I’ve been buying dividend stocks to boost my disposable income over the past year. After the Bank of England slashed interest rates to the lowest level on record last year, I started considering boosting my holdings of income stocks to increase the yield on my savings.
This isn’t something that’s going to be suitable for every investor. Buying stocks and shares comes with significant risks. For example, the value of investments can go up as well as down, and dividend payments are never guaranteed.
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However, I’m comfortable with this level of risk, and I’m not planning to invest all of my savings in equities. After all, one should never invest more than one can afford to lose in the stock market.
Dividend stocks for income
As dividend income is never guaranteed, I’ve focused my efforts on buying what I’d call high-quality dividend stocks. Specifically, these tend to be well-known businesses with high profit margins compared to the rest of the market. They also have track records of increasing their distributions to investors. I think these companies have a higher chance of sustaining dividends to investors.
An example is GlaxoSmithKline. This one of the world’s largest pharmaceutical businesses. Last year, it reported an operating profit margin of 24% compared to the market median of 4.1%. It has also held its dividend steady at 80p per share for the past five years.
The stock currently supports a dividend yield of 5.7%. In the past, Glaxo’s dividend has come under threat due to falling sales, which could happen again. So, this is by no means a guaranteed income investment. Nevertheless, I think the company has strong income credentials.
A company I’ve been buying for my personal portfolio of dividend stocks is the insurance group Admiral. Insurance can be a challenging business, but Admiral has managed to crack the code. Last year, its reported an operating profit margin of 42% compared to the insurance industry median of 9%. It’s increased its dividend every year since 2014 and currently offers a dividend yield of 5%.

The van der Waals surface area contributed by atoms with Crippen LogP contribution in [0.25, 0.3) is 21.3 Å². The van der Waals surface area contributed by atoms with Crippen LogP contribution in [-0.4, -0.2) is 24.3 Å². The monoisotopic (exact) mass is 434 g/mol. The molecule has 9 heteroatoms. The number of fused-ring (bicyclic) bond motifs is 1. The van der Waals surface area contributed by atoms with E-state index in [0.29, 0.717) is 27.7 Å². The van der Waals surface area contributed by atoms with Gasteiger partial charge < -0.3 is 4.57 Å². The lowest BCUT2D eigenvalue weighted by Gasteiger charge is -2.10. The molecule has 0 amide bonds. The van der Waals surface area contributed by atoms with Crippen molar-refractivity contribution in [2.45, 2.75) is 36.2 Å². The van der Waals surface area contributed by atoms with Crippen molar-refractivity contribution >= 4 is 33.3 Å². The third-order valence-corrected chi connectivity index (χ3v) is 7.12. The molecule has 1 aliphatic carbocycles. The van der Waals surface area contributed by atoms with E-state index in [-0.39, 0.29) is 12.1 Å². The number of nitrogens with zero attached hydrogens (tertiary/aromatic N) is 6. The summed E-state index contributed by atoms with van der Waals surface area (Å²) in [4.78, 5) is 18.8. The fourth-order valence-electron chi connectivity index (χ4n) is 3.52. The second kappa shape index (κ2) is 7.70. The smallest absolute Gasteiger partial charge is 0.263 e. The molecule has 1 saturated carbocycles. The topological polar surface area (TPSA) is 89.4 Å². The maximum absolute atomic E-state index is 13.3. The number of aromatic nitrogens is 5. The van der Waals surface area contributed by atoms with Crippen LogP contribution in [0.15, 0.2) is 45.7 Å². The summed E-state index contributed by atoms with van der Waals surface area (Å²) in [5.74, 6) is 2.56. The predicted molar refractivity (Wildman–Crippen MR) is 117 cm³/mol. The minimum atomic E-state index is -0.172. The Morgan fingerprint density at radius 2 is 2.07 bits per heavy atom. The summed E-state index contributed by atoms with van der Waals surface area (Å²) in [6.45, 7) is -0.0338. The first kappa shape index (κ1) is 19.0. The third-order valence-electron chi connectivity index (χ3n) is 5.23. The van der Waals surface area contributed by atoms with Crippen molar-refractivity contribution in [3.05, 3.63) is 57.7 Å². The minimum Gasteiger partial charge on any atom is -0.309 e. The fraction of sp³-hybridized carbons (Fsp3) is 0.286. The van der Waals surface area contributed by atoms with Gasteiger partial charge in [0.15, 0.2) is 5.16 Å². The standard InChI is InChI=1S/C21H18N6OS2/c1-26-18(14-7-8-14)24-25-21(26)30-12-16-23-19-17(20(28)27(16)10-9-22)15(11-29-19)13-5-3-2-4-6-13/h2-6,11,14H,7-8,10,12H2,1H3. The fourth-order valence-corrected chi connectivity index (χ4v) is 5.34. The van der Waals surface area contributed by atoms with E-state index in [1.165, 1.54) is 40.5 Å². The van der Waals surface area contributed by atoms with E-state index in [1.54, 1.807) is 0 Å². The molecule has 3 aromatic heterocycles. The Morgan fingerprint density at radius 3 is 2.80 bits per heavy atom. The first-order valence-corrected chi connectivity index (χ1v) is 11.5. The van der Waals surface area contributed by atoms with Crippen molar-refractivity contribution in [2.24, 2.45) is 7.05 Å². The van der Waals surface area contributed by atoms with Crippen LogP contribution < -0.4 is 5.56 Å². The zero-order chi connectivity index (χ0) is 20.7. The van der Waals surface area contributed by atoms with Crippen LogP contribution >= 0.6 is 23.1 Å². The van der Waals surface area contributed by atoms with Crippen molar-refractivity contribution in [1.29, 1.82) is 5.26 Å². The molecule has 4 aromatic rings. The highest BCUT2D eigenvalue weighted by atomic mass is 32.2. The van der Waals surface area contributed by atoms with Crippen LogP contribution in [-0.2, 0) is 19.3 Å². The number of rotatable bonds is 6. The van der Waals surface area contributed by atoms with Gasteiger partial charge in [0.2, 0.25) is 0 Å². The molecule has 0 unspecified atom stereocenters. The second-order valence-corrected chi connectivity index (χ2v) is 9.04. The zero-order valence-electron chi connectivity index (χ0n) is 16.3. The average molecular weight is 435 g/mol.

The organisation has been lucky in the past because its level of claims or insurance payouts has been relatively low, but that could change at any point. If it does, the business may be on the hook for substantial losses. I think its dividend would be the first thing to go in this scenario.
Another company on my list of dividend stocks is real estate investment trust Regional REIT. This group focuses on buying commercial property outside of the M25. Commercial property is one of the sectors that’s been hit hardest by the pandemic.
At this stage, it’s unclear if the industry will ever return to its former glory. Working from home has become mainstream, and that suggests demand for office space is likely to be lower going forward.
Still, Regional seems to be coping well. The company reported that 95.5% of rent due for 2020 had been collected in its latest trading update, only slightly below the figure of 96.9% collected for 2019. These numbers suggest the business is outperforming the rest of its industry, although that could change as the crisis drags on. The REIT’s dividend currently stands at 8.2%.